Rs 20 lakh for boy transfused with HIV-infected blood

Rs 20 lakh for boy transfused with HIV-infected blood

File Photo for representation

A city civil court has directed the dean of the Institute of Child Health and Hospital here to pay Rs 20 lakh as compensation to a boy for transfusion of HIV-infected blood after surgery.

The XVIIth additional city civil court judge V Thenmozhe, who gave the order recently, said, The hospital has not produced any documentary evidence to prove the fact that the blood transfused to the boy was tested or screened to exclude that the blood was not affected by HIV and other viruses."

The hospital, citing the rule of Drugs and Cosmetics 1940, contended that the records concerned would be kept only for five years and then destroyed.

No proof was produced by the hospital that the records were destroyed.

The judge said the doctors of the government hospital, who treated the boy were liable for medical negligence.

As a tortuous liability, the dean of the hospital who is the employer of the doctors and employees are liable to pay the compensation," the judge said.

According to the boy's mother, he was affected by diarrhoea and vomiting in December 1998 when he was seven months old and the boy was admitted to the government children's hospital in February 1999.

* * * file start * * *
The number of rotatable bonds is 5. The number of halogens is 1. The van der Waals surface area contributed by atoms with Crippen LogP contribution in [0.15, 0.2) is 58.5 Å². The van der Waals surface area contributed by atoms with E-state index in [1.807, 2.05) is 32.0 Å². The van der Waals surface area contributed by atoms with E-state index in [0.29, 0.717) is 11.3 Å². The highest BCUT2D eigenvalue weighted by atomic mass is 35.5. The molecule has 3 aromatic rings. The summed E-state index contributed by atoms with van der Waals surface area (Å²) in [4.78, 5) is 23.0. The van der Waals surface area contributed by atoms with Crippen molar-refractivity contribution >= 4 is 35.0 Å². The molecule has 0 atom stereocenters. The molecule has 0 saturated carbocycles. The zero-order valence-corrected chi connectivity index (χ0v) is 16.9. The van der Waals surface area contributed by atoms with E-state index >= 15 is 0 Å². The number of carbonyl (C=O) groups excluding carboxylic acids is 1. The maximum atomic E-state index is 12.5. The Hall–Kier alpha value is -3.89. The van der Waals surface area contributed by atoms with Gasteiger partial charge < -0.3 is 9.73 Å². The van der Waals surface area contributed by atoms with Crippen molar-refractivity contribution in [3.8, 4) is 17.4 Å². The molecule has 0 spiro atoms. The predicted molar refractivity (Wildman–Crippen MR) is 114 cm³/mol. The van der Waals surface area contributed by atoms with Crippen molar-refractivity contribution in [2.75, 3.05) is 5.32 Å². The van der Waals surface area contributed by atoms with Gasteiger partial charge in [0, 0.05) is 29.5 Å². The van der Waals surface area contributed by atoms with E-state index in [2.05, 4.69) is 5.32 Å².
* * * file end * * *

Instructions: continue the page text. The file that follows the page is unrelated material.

The doctors said the boy's small and large intestines were intertwined and required surgery.

The doctors said the patient needed more blood.

The surgery was conducted and the blood was transmitted.

Within two days of discharge, the child again fell ill and was admitted as an inpatient.

Again after discharge, the boy was affected with severe cold and swelling in his neck and the doctors advised the parents to take the boy to Thoracic Medicine, Tambaram Sanitorium.

After several medical tests, the doctors there said the child was affected by HIV.

According to the boy's parents, the physical and mental distress suffered by them has to be compensated at least monetarily.

They further contended that if the hospital authorities had informed them of the risk of transmission of the blood, they would have arranged their relatives to donate the blood for the child.

The judge said the doctors of the government children's hospital, who treated the victim, are liable for the medical negligence and directed to pay Rs 20 lakh with interest at 6 per cent per annum from the date of filing the suit till the date of realisation.